"I felt that when I was writing, I was just a game designer who knew how to write. But writing the dialogue is just a luxury. Like being a game designer who can draw, or compose music, so you decide youâre going to do that as well. Itâs not central. If you have a writer come on whoâs not also a designer, thatâs difficult."
He continued: "I think thatâs something Hollywood people need to understand. A writer creates moments that have an impact and the meaning of the story. In games, though, those moments that deliver the meaning of the games arenât in cut-scenes... They have to be designed by a team with all these tools â" itâs only possible through the efforts of the whole team, not just one writer."
So, as freelance creative talent, can you make as much money in games as movies?
Voice actor Yuri Lowenthal commented: "Thereâs definitely, at least when youâre not a marquee name talent, thereâs definitely a discrepancy of money there. You wouldnât get paid what youâd get paid to be a small part in a movie, in a game. And yet, if you work on a project and then you donât work for several months, that can be a detriment â" whereas with video games you can go from project to project to project. As an actor in the voice field, you get to be all these sorts of crazy characters youâd never get to be in a movie. Iâve played a 70 year old Japanese gangster!"
Dille, as a writer, added: "To me it works out the same or better. Whatâs great about games is for a writer, games tend to be a long engagement and then everybody goes away, and then they come back - so you can do more than one game at a time, and as long as you make deadlines, itâs ok. You canât blow deadlines. You have to hit your marks, the stuff has to go in at the correct level of quality. But I find it comes about the same. The number you get is a lot flashier in screenplays, but that doesnât account for the glacial amounts of time you spend, and the three drafts you get duped into doing, yeah â" just works out about the same."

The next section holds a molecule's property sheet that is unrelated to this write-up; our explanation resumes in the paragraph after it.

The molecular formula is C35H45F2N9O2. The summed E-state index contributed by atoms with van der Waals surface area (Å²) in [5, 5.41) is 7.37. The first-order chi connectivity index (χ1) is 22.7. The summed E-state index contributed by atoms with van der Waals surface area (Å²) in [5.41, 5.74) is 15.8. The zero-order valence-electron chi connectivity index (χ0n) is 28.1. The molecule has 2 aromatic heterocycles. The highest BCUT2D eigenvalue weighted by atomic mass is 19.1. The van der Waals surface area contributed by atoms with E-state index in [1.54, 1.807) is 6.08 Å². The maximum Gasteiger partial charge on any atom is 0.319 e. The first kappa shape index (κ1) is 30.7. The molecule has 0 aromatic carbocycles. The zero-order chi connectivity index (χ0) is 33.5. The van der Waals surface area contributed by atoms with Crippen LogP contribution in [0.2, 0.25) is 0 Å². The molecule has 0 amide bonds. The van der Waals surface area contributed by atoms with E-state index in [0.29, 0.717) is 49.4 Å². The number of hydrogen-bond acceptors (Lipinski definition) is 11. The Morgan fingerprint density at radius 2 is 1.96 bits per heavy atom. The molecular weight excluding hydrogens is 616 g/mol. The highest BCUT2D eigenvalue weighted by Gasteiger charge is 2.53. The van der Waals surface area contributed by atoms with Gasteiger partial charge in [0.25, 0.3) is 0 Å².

The end of the panel asked a simple question - any warning for those from film getting into games? Mattes explained: "First of all, the hierarchy of a game development team will strike someone coming off of a film set as very different. Somebody gave me a wonderful analogy â" can you imagine on a filmset if a director who was working on a shot all afternoon was approached by a grip, and they said âhey, Iâve been watching this, and Iâm not really feeling it.â?"
He noted: "[In films] thereâs a real hierarchy, and the info flows one way. In the game industry, it comes that way all the time. Testers, who are pretty low on the scale will come up to a creative director and say without problems, âlook, Iâve been playing this level and it doesnât work.â And the creative director has to deal with that and decide if theyâre going to do it or not â" might cost thousands of dollars, but they have to consider it. So itâs very different."
Dille concluded: "Thatâs dead on. The movie industry grew up in the industrial age. Everyone had a position or a job. Games are an information age model. Everyone has an idea and an opinion, and you can die from too many of those. But when you walk in a room of game developers everyone has a skill, and theyâre normally really smart."